This time, the third time, was for the practicality of numbers and money. As he walked he counted his strides: thirteen strides wide, which translated to approximately forty feet. When he reached the corner, he stopped briefly to record the distance on his yellow legal pad, shaking his pen vigorously until it worked, and then walked the length of the building from front to back, recording a distance of approximately fifty feet.
At each corner he measured his height against the wall, stepped back to estimate the height from ground to roof. He was a couple inches shy of six feet tall, but his dress shoes added some height. The building had to be at least twenty feet tall.
So it went until he had estimated the height and length of all four sides of the building. Finally he peered upward, trying to get some sense of the condition of the roof. Patches of worn cedar shingles peeked through beneath overhanging branches, dark raggedy stains against a thin sheet of white snow. No doubt the roof would have to be replaced. Not his favorite thing to do, but if he did it himself he could cut the cost in half.
He thought for a moment, doing a quick run-through of the materials he would need for repairs and the cost of the supplies, and then added a few more notes. The brick was in good shape. From what he had read, it was virtually impossible to damage quartzite. Much of the woodwork around the windows was too full of rot to be rescued, at least on the outside of the building, but the carved wood of the doors and door frame could be stripped down, sanded, and refinished.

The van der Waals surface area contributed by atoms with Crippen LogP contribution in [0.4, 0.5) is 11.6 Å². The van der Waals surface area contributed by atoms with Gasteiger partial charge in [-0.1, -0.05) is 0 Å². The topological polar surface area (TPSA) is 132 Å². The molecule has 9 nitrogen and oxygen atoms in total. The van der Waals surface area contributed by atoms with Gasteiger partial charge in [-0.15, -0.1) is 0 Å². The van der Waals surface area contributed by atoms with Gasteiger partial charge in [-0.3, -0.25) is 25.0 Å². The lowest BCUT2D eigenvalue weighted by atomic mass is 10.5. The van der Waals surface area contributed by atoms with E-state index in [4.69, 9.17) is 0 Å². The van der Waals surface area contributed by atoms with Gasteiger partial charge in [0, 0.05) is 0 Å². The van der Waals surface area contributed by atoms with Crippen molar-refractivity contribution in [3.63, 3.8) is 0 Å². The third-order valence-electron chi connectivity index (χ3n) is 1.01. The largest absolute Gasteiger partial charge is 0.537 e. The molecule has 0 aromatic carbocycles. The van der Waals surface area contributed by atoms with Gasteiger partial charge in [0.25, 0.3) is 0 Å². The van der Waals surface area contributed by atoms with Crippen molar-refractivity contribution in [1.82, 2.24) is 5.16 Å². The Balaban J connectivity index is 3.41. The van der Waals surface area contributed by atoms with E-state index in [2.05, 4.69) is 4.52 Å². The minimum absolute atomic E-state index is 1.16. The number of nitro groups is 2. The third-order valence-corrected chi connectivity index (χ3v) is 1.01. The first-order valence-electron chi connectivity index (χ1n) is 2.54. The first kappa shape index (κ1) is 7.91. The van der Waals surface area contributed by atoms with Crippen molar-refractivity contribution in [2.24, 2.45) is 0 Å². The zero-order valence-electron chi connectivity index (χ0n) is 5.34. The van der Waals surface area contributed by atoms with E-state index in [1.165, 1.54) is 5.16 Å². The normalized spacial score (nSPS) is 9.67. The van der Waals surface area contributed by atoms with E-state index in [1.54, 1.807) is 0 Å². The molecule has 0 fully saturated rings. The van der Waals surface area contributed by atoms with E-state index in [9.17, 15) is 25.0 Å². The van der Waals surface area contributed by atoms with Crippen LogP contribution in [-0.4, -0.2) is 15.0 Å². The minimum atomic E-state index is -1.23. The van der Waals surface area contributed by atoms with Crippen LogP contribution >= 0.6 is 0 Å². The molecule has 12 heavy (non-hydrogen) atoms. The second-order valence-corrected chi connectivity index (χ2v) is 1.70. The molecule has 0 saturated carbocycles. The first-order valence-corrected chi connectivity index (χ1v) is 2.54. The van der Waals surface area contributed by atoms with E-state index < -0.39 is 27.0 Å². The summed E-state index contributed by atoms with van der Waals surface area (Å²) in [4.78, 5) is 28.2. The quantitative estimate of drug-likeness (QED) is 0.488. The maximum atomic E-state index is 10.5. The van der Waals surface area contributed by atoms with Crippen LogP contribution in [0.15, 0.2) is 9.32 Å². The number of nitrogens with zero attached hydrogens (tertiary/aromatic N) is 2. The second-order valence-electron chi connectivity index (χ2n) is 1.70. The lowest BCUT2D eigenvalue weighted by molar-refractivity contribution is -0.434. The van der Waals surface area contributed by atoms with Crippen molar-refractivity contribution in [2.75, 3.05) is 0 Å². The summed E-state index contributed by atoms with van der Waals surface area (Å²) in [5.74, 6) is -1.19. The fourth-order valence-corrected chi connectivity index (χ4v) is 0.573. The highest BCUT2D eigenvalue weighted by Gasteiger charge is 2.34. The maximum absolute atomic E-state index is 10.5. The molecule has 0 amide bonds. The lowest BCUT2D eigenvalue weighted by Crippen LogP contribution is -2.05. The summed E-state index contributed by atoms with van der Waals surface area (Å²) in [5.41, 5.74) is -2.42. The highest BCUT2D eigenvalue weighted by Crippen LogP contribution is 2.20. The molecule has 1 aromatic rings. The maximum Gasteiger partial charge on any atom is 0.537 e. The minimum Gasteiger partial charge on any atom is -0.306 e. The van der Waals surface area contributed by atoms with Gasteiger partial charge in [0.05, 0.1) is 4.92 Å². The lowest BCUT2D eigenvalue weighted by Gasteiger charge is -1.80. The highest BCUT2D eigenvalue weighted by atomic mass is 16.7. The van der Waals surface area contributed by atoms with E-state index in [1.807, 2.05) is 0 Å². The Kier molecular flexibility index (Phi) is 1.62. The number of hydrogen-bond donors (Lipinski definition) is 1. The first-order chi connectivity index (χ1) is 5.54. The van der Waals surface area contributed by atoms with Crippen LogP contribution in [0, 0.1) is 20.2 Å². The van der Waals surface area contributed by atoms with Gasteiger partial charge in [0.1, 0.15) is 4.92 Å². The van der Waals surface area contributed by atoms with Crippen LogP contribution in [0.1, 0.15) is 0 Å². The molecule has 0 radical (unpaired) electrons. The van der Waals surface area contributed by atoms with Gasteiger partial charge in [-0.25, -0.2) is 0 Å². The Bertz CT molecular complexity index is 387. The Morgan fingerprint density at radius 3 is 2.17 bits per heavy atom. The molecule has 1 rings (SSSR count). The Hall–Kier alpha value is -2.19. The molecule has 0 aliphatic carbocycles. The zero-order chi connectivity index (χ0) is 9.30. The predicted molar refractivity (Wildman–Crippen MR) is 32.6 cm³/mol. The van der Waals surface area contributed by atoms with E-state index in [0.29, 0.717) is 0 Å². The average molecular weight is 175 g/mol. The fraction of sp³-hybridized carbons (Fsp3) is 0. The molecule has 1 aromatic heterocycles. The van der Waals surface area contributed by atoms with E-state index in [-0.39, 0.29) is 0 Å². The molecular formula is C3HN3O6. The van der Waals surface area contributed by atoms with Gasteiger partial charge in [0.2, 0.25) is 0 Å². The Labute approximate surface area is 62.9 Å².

He finished writing down his thoughts, ran back to his car as fast as his frozen leg muscles would allow. He was shivering so violently it was difficult to fit the key first to the lock and then to the ignition. He needed heat.
He turned the key and pressed down on the gas pedal. The motor sparked to life. He made a mental note to thank his mother. She had insisted on buying him a new battery before he traveled the sixteen hours from California through the mountains of Colorado to Boulder, in the middle of January. He would have preferred to wait until spring to make the trip, but Mr. Lawson had another offer on the table, and from what the man had told him, it was a good one.
Josh swallowed hard and pressed his forehead against the cold plastic of the steering wheel. He fought against the sense of futility that threatened to engulf him. He hadn’t counted on competition.
Nate, a guy he’d met at a pizza and beer fundraiser for an Indie film, had mentioned the closed-down theatre while telling Josh about a boyhood stunt that had been an inspiration for a short film. The short had won Nate a prize at a small film festival. He had been more than happy to show off his work and sent Josh an electronic copy. The camera work left a lot to be desired, and the acting was so-so, but the story had touched him. It was about a man who had built a theatre on a mountaintop and about a boy who loved movies but didn’t have extra pocket money to spend on what his mother considered “frivolities.”